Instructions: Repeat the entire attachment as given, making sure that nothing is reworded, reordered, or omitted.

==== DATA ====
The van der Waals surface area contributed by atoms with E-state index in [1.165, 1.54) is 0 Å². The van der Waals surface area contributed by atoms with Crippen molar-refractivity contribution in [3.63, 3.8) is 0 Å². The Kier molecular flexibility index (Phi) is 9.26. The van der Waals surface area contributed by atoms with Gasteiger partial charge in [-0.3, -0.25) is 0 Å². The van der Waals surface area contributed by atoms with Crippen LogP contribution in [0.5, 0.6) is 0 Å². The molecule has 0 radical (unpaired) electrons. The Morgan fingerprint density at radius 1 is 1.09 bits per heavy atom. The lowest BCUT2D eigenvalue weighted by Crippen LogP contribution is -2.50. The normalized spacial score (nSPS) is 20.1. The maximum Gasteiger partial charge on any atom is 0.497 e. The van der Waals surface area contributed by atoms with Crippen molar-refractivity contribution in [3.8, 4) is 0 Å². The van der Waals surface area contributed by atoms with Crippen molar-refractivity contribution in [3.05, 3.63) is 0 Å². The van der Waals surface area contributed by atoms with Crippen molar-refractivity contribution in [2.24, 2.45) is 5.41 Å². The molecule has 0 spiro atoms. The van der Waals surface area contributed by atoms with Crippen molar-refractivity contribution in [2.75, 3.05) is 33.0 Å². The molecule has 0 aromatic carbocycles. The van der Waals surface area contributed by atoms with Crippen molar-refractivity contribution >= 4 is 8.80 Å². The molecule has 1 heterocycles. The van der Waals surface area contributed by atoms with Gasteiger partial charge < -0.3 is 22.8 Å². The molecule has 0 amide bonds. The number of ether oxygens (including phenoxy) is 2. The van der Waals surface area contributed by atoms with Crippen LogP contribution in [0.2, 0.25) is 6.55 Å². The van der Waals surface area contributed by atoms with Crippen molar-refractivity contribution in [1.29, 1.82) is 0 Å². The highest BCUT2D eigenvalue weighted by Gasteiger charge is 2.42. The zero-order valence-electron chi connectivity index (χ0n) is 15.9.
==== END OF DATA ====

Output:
The van der Waals surface area contributed by atoms with E-state index in [1.165, 1.54) is 0 Å². The van der Waals surface area contributed by atoms with Crippen molar-refractivity contribution in [3.63, 3.8) is 0 Å². The Kier molecular flexibility index (Phi) is 9.26. The van der Waals surface area contributed by atoms with Gasteiger partial charge in [-0.3, -0.25) is 0 Å². The van der Waals surface area contributed by atoms with Crippen LogP contribution in [0.5, 0.6) is 0 Å². The molecule has 0 radical (unpaired) electrons. The Morgan fingerprint density at radius 1 is 1.09 bits per heavy atom. The lowest BCUT2D eigenvalue weighted by Crippen LogP contribution is -2.50. The normalized spacial score (nSPS) is 20.1. The maximum Gasteiger partial charge on any atom is 0.497 e. The van der Waals surface area contributed by atoms with Crippen molar-refractivity contribution in [3.8, 4) is 0 Å². The van der Waals surface area contributed by atoms with Crippen molar-refractivity contribution in [3.05, 3.63) is 0 Å². The van der Waals surface area contributed by atoms with Crippen molar-refractivity contribution in [2.24, 2.45) is 5.41 Å². The molecule has 0 spiro atoms. The van der Waals surface area contributed by atoms with Crippen molar-refractivity contribution in [2.75, 3.05) is 33.0 Å². The molecule has 0 aromatic carbocycles. The van der Waals surface area contributed by atoms with Crippen molar-refractivity contribution >= 4 is 8.80 Å². The molecule has 1 heterocycles. The van der Waals surface area contributed by atoms with Gasteiger partial charge < -0.3 is 22.8 Å². The molecule has 0 amide bonds. The number of ether oxygens (including phenoxy) is 2. The van der Waals surface area contributed by atoms with Crippen LogP contribution in [0.2, 0.25) is 6.55 Å². The van der Waals surface area contributed by atoms with Crippen molar-refractivity contribution in [1.29, 1.82) is 0 Å². The highest BCUT2D eigenvalue weighted by Gasteiger charge is 2.42. The zero-order valence-electron chi connectivity index (χ0n) is 15.9.